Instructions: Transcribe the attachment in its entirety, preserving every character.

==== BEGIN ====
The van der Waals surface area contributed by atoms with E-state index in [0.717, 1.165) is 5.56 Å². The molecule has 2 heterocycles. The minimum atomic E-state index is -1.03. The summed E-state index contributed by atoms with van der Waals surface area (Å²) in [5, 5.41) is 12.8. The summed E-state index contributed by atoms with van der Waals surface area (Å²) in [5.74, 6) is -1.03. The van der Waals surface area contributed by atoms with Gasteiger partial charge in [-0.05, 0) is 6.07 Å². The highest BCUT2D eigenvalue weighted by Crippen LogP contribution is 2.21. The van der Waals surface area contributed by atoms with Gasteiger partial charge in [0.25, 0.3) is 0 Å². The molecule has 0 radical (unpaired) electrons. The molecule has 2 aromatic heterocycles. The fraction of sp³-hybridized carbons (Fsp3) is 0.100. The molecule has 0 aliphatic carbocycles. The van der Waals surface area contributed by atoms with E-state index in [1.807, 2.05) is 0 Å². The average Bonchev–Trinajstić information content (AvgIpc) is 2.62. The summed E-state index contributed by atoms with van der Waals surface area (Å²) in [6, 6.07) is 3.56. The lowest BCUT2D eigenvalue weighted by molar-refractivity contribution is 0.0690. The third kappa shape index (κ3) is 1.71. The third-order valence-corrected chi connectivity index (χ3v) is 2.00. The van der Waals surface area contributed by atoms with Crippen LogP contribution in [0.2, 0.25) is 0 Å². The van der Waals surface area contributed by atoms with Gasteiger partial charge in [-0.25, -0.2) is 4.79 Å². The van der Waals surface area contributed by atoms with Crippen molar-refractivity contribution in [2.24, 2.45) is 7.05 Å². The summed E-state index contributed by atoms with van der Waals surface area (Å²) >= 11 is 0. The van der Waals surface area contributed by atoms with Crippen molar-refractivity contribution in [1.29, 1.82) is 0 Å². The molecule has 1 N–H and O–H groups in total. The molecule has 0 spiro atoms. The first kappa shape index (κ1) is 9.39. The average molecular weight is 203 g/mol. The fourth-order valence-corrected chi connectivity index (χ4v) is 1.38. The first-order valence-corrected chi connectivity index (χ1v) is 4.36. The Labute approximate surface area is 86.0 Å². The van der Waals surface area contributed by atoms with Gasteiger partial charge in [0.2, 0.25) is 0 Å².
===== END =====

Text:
The van der Waals surface area contributed by atoms with E-state index in [0.717, 1.165) is 5.56 Å². The molecule has 2 heterocycles. The minimum atomic E-state index is -1.03. The summed E-state index contributed by atoms with van der Waals surface area (Å²) in [5, 5.41) is 12.8. The summed E-state index contributed by atoms with van der Waals surface area (Å²) in [5.74, 6) is -1.03. The van der Waals surface area contributed by atoms with Gasteiger partial charge in [-0.05, 0) is 6.07 Å². The highest BCUT2D eigenvalue weighted by Crippen LogP contribution is 2.21. The van der Waals surface area contributed by atoms with Gasteiger partial charge in [0.25, 0.3) is 0 Å². The molecule has 0 radical (unpaired) electrons. The molecule has 2 aromatic heterocycles. The fraction of sp³-hybridized carbons (Fsp3) is 0.100. The molecule has 0 aliphatic carbocycles. The van der Waals surface area contributed by atoms with E-state index in [1.807, 2.05) is 0 Å². The average Bonchev–Trinajstić information content (AvgIpc) is 2.62. The summed E-state index contributed by atoms with van der Waals surface area (Å²) in [6, 6.07) is 3.56. The lowest BCUT2D eigenvalue weighted by molar-refractivity contribution is 0.0690. The third kappa shape index (κ3) is 1.71. The third-order valence-corrected chi connectivity index (χ3v) is 2.00. The van der Waals surface area contributed by atoms with Crippen LogP contribution in [0.2, 0.25) is 0 Å². The van der Waals surface area contributed by atoms with Gasteiger partial charge in [-0.25, -0.2) is 4.79 Å². The van der Waals surface area contributed by atoms with Crippen molar-refractivity contribution in [2.24, 2.45) is 7.05 Å². The summed E-state index contributed by atoms with van der Waals surface area (Å²) >= 11 is 0. The van der Waals surface area contributed by atoms with Crippen molar-refractivity contribution in [1.29, 1.82) is 0 Å². The molecule has 1 N–H and O–H groups in total. The molecule has 0 spiro atoms. The first kappa shape index (κ1) is 9.39. The average molecular weight is 203 g/mol. The fourth-order valence-corrected chi connectivity index (χ4v) is 1.38. The first-order valence-corrected chi connectivity index (χ1v) is 4.36. The Labute approximate surface area is 86.0 Å². The van der Waals surface area contributed by atoms with Gasteiger partial charge in [0.2, 0.25) is 0 Å².